Contourite drift types and their distribution in the North and South Atlantic Ocean basins

Jean-Claude Faugères, Marie Laure Mézerais, Dorrik A.v. Stow

Research output: Contribution to journalArticle

Abstract

Patterns of sediment accumulation under the control of deep bottom currents depend on interacting factors: intensity of the regional deep circulation, morphology of the sea-floor, Coriolis effects, abundance of terrigenous and biogenic supplies, subsequent turbidity of deep nepheloid layers, and depth of the CCD.
Based on many examples of bottom current deposits, from the Atlantic and from other oceans, we recognise three major types of contourite accumulation: (1) giant elongate drifts, (2) contourite sheets, and (3) channel-related drifts. They generally occur in distinct topographic settings and show different geometries, facies and rates of deposition.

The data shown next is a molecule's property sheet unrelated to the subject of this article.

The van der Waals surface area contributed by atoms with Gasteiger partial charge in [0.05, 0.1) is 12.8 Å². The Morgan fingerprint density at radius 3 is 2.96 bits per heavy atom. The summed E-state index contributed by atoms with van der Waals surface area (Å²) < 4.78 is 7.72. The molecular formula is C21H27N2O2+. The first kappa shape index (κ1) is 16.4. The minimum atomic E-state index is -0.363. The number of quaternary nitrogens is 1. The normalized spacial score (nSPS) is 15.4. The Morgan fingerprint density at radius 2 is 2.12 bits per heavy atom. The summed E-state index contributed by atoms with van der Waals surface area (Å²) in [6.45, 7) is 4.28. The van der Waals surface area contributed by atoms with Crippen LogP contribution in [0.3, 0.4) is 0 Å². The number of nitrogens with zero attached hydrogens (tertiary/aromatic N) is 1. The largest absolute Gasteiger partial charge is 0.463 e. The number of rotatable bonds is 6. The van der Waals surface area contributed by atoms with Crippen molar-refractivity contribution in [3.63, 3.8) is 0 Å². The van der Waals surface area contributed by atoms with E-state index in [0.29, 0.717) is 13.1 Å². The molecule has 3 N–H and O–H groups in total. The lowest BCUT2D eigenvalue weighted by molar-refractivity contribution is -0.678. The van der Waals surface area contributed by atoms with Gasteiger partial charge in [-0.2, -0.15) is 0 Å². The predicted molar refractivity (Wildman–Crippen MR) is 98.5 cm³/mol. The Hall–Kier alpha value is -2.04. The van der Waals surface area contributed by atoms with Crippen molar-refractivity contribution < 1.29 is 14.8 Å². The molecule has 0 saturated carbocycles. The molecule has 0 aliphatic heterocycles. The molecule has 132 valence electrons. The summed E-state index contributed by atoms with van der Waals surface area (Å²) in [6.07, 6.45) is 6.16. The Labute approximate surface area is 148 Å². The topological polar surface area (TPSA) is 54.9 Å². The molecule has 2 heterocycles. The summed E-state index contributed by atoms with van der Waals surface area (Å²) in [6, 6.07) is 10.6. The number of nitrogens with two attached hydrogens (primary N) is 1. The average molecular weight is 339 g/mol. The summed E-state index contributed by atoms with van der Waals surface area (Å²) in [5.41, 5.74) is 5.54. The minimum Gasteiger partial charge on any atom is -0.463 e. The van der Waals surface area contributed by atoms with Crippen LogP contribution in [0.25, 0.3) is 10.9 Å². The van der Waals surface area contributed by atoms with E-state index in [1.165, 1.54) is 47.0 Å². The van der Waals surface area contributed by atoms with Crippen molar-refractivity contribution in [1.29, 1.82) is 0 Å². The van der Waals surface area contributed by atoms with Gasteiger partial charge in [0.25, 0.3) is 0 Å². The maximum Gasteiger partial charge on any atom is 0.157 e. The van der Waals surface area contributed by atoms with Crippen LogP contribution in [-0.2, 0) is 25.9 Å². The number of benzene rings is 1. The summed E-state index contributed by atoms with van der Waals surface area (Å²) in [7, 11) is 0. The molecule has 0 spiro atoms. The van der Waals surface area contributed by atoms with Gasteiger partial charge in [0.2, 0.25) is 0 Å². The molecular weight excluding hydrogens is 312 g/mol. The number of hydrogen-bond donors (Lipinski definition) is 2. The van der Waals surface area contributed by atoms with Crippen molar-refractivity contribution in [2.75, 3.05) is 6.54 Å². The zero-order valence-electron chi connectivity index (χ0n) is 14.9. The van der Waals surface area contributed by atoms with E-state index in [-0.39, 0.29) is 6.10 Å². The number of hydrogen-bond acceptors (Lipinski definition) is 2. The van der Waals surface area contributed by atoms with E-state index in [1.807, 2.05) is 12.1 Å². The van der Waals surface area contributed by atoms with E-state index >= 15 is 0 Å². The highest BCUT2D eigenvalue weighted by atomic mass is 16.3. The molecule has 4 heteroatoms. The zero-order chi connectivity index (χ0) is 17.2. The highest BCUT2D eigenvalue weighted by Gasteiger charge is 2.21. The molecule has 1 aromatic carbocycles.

In the North Atlantic, strong bottom circulation, an open basin system and high sediment supply have led to the construction of large elongate contourite drifts, which have striking relief (200–1000 m) above the surrounding sea-floor and are composed of muddy contourites, rich in calcareous pelagic material. In the South Atlantic, strong bottom-currents are often trapped in gyre-like circulation patterns around topographically closed basins or are accelerated through deep, narrow, connecting passages. The resulting deposits are mainly extensive contourite sheets, covered by fields of large sediment waves, and channel-related drifts, including “contourite fans” constructed at the downstream exit of deep passages.
Original languageEnglish
Pages (from-to)189-203
Number of pages15
JournalSedimentary Geology
Volume82
Issue number1-4
DOIs
Publication statusPublished - Jan 1993

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